The ACT Reading section is a timed multiple-choice test that evaluates your ability to read, comprehend, and analyze written texts. Many students find standardized exams—and reading exams in particular—intimidating and challenging.
But the good news about ACT Reading is that with the right strategies and a willingness to study, any student can improve their score! In this guide, we’ll share our best tips for boosting your ACT Reading score and becoming a more competitive college applicant.
About the ACT
The ACT is an exam that measures college and career readiness. Questions are linked to the skills and knowledge students have learned in high school classes, and scores are accepted by all four-year colleges and universities in the United States.
The exam consists of an optional writing test and four multiple-choice tests: English, Reading, Mathematics, and Science. For each multiple-choice test, you receive a score ranging from 1-36. You’re also given a Composite score, which is the average of your four multiple-choice test scores rounded to the nearest number.
In total, the ACT has 215 questions, plus the optional essay. Without the essay, the exam is 3 hours and 30 minutes long, including breaks. If you sign up for the ACT with essay, the exam is just over 4 hours long.
About the ACT Reading Test
On the Reading test, you’ll have 35 minutes to answer 40 questions. The test measures your ability to read and comprehend passages, reason logically using textual evidence, and integrate information from multiple sources.
Specifically, ACT Reading questions will ask you to:
- Determine main ideas
- Find and interpret key details
- Understand sequences of events
- Compare and contrast
- Understand cause and effect relationships
- Determine the meaning of words, phrases, and sentences in context
- Make generalizations
- Analyze the author’s/narrator’s voice and style
- Analyze claims and evidence in arguments
- Synthesize/integrate information from multiple texts
If you didn’t like your score the first time, or if you’re stressed about ACT Reading in general, don’t worry. You don’t have to be the strongest reader or a vocabulary whiz to ace the test. Planning, practice, and strategy go a long way.
What Is a Good ACT Reading Score?
Colleges will look most closely at your ACT composite score (the average of all four multiple-choice tests), not your individual section scores.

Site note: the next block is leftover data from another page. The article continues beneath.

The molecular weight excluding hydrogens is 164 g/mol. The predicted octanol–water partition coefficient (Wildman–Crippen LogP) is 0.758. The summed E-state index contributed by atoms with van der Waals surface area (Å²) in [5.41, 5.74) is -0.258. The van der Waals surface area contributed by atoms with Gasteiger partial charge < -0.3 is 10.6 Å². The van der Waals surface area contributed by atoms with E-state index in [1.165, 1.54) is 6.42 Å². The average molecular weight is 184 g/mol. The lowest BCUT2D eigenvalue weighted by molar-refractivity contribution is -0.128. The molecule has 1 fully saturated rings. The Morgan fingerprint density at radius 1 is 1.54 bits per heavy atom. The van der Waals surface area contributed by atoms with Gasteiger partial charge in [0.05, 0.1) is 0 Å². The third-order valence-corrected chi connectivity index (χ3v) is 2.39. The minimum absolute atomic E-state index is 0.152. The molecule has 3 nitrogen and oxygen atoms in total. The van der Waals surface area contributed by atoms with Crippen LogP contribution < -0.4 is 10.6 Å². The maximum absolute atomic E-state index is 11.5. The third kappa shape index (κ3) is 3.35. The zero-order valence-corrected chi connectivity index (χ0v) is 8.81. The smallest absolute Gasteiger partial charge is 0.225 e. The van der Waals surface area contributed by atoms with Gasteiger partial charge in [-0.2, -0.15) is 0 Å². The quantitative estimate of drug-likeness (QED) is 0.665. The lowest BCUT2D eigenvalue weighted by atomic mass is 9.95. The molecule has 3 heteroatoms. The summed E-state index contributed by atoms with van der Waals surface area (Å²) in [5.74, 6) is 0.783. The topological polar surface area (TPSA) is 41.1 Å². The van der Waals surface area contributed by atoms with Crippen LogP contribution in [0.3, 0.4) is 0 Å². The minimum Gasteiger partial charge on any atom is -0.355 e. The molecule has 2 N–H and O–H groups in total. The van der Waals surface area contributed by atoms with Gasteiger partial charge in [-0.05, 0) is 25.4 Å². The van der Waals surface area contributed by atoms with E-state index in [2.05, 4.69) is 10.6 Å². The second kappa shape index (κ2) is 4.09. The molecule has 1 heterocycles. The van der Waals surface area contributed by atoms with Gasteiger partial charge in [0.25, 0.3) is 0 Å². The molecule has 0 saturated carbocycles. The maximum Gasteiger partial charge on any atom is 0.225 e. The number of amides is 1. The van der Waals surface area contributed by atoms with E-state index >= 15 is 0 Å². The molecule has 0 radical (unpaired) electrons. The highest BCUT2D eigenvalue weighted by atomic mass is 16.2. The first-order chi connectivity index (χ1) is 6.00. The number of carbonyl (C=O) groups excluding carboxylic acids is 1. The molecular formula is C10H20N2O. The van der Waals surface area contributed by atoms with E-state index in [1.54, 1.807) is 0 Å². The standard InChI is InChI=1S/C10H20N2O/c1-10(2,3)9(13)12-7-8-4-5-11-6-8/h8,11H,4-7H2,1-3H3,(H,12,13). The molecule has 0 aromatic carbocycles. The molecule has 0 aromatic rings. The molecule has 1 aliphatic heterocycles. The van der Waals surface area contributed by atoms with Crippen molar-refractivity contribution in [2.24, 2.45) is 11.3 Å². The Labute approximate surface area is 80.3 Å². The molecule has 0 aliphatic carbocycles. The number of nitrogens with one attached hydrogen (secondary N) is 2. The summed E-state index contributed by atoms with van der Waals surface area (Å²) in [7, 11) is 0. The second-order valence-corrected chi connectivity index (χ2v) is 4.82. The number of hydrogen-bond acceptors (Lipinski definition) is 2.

If your college application says that you want to major in English or another reading-related subject, however, it’s a good idea to have a strong showing on the ACT Reading section. And no matter what you want to major in, you don’t want to score poorly on any section, since your composite score will suffer as a result.
Overall, a composite ACT score under 16 puts you in the bottom 25%, while a 21 means you’re right in the middle. 24+ lands you in the top 25%, and 29+ means you’re in the top 10%. If you score 35 or higher, you’re in the top 1% of all test-takers.
However, defining a “good score” is a bit tricky. It all depends on you, and which colleges you’re interested in attending. The more selective the schools you want to attend, the higher your score will need to be. A score that makes you a competitive applicant at your top choice schools is a “good” score for you.
Most college websites provide data about admitted students, including ACT scores. If you can’t find this information, Google “average ACT score at [school],” and it should be easy to find. Additionally, keep in mind that a high score can sometimes help balance out a lower GPA. Plus, a high ACT score can help you qualify for some scholarships.
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How Can I Get a Good ACT Reading Score?
Now that you know what a good ACT Reading* score is (short answer: it’s all relative), how can you make sure you get one?
The following 8 tips will help you discover the best ACT Reading strategies, study effectively, and ace your ACT Reading test.
1. Step Up Your Study Habits
To make the best use of the other tips in this guide, start by stepping up your study habits. When you’re studying for a big exam like the ACT, it’s useful to set a clear goal and make a plan for achieving it. Research the average ACT score for admitted students at your top choice colleges. Then, set an ACT Reading score goal that puts you in the competitive range at all of the schools on your list.
Once you’ve got a score in mind, take a practice test to benchmark your current performance. The practice test will tell you how many points you need to improve. It will also give you an idea of your strengths and weaknesses when it comes to ACT Reading (more on that coming up!).
Based on this information, make a study plan. Make sure your plan is specific, reasonable, and measurable. How often will you study? For how many hours a week? What will you study? For instance, you might:
- Review the questions you missed on your practice test(s)
- Take additional practice tests
- Drill the question type(s) you struggle with the most
- Practice vocabulary
- Practice the test-taking strategies discussed in this guide
You may even want to create a weekly schedule that looks something like this:
- Monday- Take a practice test
- Tuesday- Review practice test/determine area(s) of weakness
- Wednesday- Drill area(s) of weakness